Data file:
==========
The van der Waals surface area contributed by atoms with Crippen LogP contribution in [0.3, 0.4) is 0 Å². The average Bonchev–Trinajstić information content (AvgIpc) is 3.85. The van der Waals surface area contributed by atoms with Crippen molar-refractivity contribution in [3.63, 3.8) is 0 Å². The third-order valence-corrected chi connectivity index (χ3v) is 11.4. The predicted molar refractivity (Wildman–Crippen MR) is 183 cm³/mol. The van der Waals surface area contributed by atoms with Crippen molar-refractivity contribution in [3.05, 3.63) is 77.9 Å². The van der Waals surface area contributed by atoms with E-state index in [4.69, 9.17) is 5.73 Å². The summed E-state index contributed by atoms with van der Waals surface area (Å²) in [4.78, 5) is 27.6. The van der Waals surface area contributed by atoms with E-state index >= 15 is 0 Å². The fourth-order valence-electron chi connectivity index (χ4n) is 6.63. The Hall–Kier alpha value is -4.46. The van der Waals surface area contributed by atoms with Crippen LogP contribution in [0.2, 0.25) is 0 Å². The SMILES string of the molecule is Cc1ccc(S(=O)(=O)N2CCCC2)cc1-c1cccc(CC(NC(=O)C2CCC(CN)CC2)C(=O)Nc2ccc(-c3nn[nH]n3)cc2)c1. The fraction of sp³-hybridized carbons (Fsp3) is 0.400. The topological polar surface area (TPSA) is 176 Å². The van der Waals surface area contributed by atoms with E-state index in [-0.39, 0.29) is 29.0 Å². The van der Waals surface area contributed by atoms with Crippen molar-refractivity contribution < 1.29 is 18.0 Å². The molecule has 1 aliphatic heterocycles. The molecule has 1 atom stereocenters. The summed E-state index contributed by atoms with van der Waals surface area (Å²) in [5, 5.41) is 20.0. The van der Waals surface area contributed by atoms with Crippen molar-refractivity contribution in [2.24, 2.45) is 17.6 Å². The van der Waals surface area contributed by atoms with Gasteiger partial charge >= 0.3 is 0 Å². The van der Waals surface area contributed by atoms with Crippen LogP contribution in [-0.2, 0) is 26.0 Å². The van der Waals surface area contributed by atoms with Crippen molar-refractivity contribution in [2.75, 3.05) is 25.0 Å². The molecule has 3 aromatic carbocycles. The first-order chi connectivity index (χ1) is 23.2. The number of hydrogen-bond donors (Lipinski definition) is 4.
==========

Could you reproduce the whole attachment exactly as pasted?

The van der Waals surface area contributed by atoms with Crippen LogP contribution in [0.3, 0.4) is 0 Å². The average Bonchev–Trinajstić information content (AvgIpc) is 3.85. The van der Waals surface area contributed by atoms with Crippen molar-refractivity contribution in [3.63, 3.8) is 0 Å². The third-order valence-corrected chi connectivity index (χ3v) is 11.4. The predicted molar refractivity (Wildman–Crippen MR) is 183 cm³/mol. The van der Waals surface area contributed by atoms with Crippen molar-refractivity contribution in [3.05, 3.63) is 77.9 Å². The van der Waals surface area contributed by atoms with E-state index in [4.69, 9.17) is 5.73 Å². The summed E-state index contributed by atoms with van der Waals surface area (Å²) in [4.78, 5) is 27.6. The van der Waals surface area contributed by atoms with E-state index >= 15 is 0 Å². The fourth-order valence-electron chi connectivity index (χ4n) is 6.63. The Hall–Kier alpha value is -4.46. The van der Waals surface area contributed by atoms with Crippen LogP contribution in [0.2, 0.25) is 0 Å². The SMILES string of the molecule is Cc1ccc(S(=O)(=O)N2CCCC2)cc1-c1cccc(CC(NC(=O)C2CCC(CN)CC2)C(=O)Nc2ccc(-c3nn[nH]n3)cc2)c1. The fraction of sp³-hybridized carbons (Fsp3) is 0.400. The topological polar surface area (TPSA) is 176 Å². The van der Waals surface area contributed by atoms with E-state index in [-0.39, 0.29) is 29.0 Å². The van der Waals surface area contributed by atoms with Crippen molar-refractivity contribution < 1.29 is 18.0 Å². The molecule has 1 aliphatic heterocycles. The molecule has 1 atom stereocenters. The summed E-state index contributed by atoms with van der Waals surface area (Å²) in [5, 5.41) is 20.0. The van der Waals surface area contributed by atoms with Crippen molar-refractivity contribution in [2.24, 2.45) is 17.6 Å². The van der Waals surface area contributed by atoms with Gasteiger partial charge >= 0.3 is 0 Å². The van der Waals surface area contributed by atoms with Crippen LogP contribution in [-0.2, 0) is 26.0 Å². The van der Waals surface area contributed by atoms with Crippen molar-refractivity contribution in [2.75, 3.05) is 25.0 Å². The molecule has 3 aromatic carbocycles. The first-order chi connectivity index (χ1) is 23.2. The number of hydrogen-bond donors (Lipinski definition) is 4.